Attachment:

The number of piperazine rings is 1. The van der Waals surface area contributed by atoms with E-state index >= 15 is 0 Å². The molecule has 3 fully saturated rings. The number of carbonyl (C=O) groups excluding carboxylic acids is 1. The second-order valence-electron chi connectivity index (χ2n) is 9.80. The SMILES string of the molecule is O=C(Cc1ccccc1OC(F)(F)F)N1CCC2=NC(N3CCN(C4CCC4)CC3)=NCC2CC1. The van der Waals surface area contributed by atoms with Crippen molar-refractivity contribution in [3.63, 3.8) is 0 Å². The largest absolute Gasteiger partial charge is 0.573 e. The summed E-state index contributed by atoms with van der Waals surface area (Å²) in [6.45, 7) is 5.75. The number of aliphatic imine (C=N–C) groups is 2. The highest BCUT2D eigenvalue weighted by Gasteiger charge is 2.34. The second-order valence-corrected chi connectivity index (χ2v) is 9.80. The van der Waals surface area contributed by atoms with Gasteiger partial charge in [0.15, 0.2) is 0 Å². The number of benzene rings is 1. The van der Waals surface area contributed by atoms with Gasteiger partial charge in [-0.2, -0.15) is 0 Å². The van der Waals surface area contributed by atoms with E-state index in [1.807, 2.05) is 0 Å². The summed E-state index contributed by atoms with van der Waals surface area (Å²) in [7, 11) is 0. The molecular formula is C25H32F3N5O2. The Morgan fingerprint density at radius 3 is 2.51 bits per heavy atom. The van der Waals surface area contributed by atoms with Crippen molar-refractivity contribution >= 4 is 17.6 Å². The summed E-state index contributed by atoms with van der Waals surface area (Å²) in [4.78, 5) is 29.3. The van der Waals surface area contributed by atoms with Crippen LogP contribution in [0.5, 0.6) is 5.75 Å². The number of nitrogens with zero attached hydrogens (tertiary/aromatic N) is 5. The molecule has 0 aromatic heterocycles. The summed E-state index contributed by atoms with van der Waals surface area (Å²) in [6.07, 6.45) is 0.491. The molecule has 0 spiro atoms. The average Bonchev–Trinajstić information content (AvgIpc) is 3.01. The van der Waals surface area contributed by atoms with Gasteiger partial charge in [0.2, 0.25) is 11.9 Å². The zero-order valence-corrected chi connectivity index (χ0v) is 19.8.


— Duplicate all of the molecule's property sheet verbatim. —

The number of piperazine rings is 1. The van der Waals surface area contributed by atoms with E-state index >= 15 is 0 Å². The molecule has 3 fully saturated rings. The number of carbonyl (C=O) groups excluding carboxylic acids is 1. The second-order valence-electron chi connectivity index (χ2n) is 9.80. The SMILES string of the molecule is O=C(Cc1ccccc1OC(F)(F)F)N1CCC2=NC(N3CCN(C4CCC4)CC3)=NCC2CC1. The van der Waals surface area contributed by atoms with Crippen molar-refractivity contribution in [3.63, 3.8) is 0 Å². The largest absolute Gasteiger partial charge is 0.573 e. The summed E-state index contributed by atoms with van der Waals surface area (Å²) in [6.45, 7) is 5.75. The number of aliphatic imine (C=N–C) groups is 2. The highest BCUT2D eigenvalue weighted by Gasteiger charge is 2.34. The second-order valence-corrected chi connectivity index (χ2v) is 9.80. The van der Waals surface area contributed by atoms with Gasteiger partial charge in [0.15, 0.2) is 0 Å². The number of benzene rings is 1. The van der Waals surface area contributed by atoms with Gasteiger partial charge in [-0.2, -0.15) is 0 Å². The van der Waals surface area contributed by atoms with E-state index in [1.807, 2.05) is 0 Å². The summed E-state index contributed by atoms with van der Waals surface area (Å²) in [7, 11) is 0. The molecular formula is C25H32F3N5O2. The Morgan fingerprint density at radius 3 is 2.51 bits per heavy atom. The van der Waals surface area contributed by atoms with Crippen molar-refractivity contribution >= 4 is 17.6 Å². The summed E-state index contributed by atoms with van der Waals surface area (Å²) in [4.78, 5) is 29.3. The van der Waals surface area contributed by atoms with Crippen LogP contribution in [0.5, 0.6) is 5.75 Å². The number of nitrogens with zero attached hydrogens (tertiary/aromatic N) is 5. The molecule has 0 aromatic heterocycles. The summed E-state index contributed by atoms with van der Waals surface area (Å²) in [6.07, 6.45) is 0.491. The molecule has 0 spiro atoms. The average Bonchev–Trinajstić information content (AvgIpc) is 3.01. The van der Waals surface area contributed by atoms with Gasteiger partial charge in [0.2, 0.25) is 11.9 Å². The zero-order valence-corrected chi connectivity index (χ0v) is 19.8.